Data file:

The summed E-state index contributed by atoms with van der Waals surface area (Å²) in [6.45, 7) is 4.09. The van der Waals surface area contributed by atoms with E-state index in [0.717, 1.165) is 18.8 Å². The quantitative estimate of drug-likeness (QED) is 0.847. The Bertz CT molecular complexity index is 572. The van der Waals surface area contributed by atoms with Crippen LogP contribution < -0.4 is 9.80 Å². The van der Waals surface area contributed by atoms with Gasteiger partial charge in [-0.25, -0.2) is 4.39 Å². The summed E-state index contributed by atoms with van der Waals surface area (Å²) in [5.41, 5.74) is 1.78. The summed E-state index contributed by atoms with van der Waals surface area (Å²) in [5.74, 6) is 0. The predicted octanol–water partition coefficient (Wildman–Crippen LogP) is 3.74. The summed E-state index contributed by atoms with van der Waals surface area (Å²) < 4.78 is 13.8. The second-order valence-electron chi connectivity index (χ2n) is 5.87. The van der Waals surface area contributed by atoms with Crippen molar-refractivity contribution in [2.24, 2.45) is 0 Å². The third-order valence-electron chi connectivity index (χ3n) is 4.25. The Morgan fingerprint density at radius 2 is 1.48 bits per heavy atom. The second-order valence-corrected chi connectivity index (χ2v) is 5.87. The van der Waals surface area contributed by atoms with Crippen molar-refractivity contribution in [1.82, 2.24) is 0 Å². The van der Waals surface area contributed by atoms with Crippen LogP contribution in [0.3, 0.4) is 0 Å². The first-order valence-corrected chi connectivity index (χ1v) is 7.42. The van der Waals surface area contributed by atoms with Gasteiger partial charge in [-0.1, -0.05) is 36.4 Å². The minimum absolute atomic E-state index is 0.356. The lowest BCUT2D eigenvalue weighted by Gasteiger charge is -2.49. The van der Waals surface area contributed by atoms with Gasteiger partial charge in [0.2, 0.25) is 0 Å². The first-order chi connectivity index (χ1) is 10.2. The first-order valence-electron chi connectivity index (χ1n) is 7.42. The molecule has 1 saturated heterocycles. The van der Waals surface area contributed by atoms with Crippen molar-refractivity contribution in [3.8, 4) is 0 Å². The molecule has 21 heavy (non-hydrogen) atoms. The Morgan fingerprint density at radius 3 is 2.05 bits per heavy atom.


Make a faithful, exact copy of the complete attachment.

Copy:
The summed E-state index contributed by atoms with van der Waals surface area (Å²) in [6.45, 7) is 4.09. The van der Waals surface area contributed by atoms with E-state index in [0.717, 1.165) is 18.8 Å². The quantitative estimate of drug-likeness (QED) is 0.847. The Bertz CT molecular complexity index is 572. The van der Waals surface area contributed by atoms with Crippen LogP contribution < -0.4 is 9.80 Å². The van der Waals surface area contributed by atoms with Gasteiger partial charge in [-0.25, -0.2) is 4.39 Å². The summed E-state index contributed by atoms with van der Waals surface area (Å²) in [5.41, 5.74) is 1.78. The summed E-state index contributed by atoms with van der Waals surface area (Å²) in [5.74, 6) is 0. The predicted octanol–water partition coefficient (Wildman–Crippen LogP) is 3.74. The summed E-state index contributed by atoms with van der Waals surface area (Å²) < 4.78 is 13.8. The second-order valence-electron chi connectivity index (χ2n) is 5.87. The van der Waals surface area contributed by atoms with Crippen molar-refractivity contribution in [2.24, 2.45) is 0 Å². The third-order valence-electron chi connectivity index (χ3n) is 4.25. The Morgan fingerprint density at radius 2 is 1.48 bits per heavy atom. The second-order valence-corrected chi connectivity index (χ2v) is 5.87. The van der Waals surface area contributed by atoms with Crippen molar-refractivity contribution in [1.82, 2.24) is 0 Å². The van der Waals surface area contributed by atoms with Crippen LogP contribution in [0.3, 0.4) is 0 Å². The first-order valence-corrected chi connectivity index (χ1v) is 7.42. The van der Waals surface area contributed by atoms with Gasteiger partial charge in [-0.1, -0.05) is 36.4 Å². The minimum absolute atomic E-state index is 0.356. The lowest BCUT2D eigenvalue weighted by Gasteiger charge is -2.49. The van der Waals surface area contributed by atoms with Gasteiger partial charge in [0.2, 0.25) is 0 Å². The first-order chi connectivity index (χ1) is 10.2. The first-order valence-electron chi connectivity index (χ1n) is 7.42. The molecule has 1 saturated heterocycles. The van der Waals surface area contributed by atoms with Crippen molar-refractivity contribution in [3.8, 4) is 0 Å². The molecule has 21 heavy (non-hydrogen) atoms. The Morgan fingerprint density at radius 3 is 2.05 bits per heavy atom.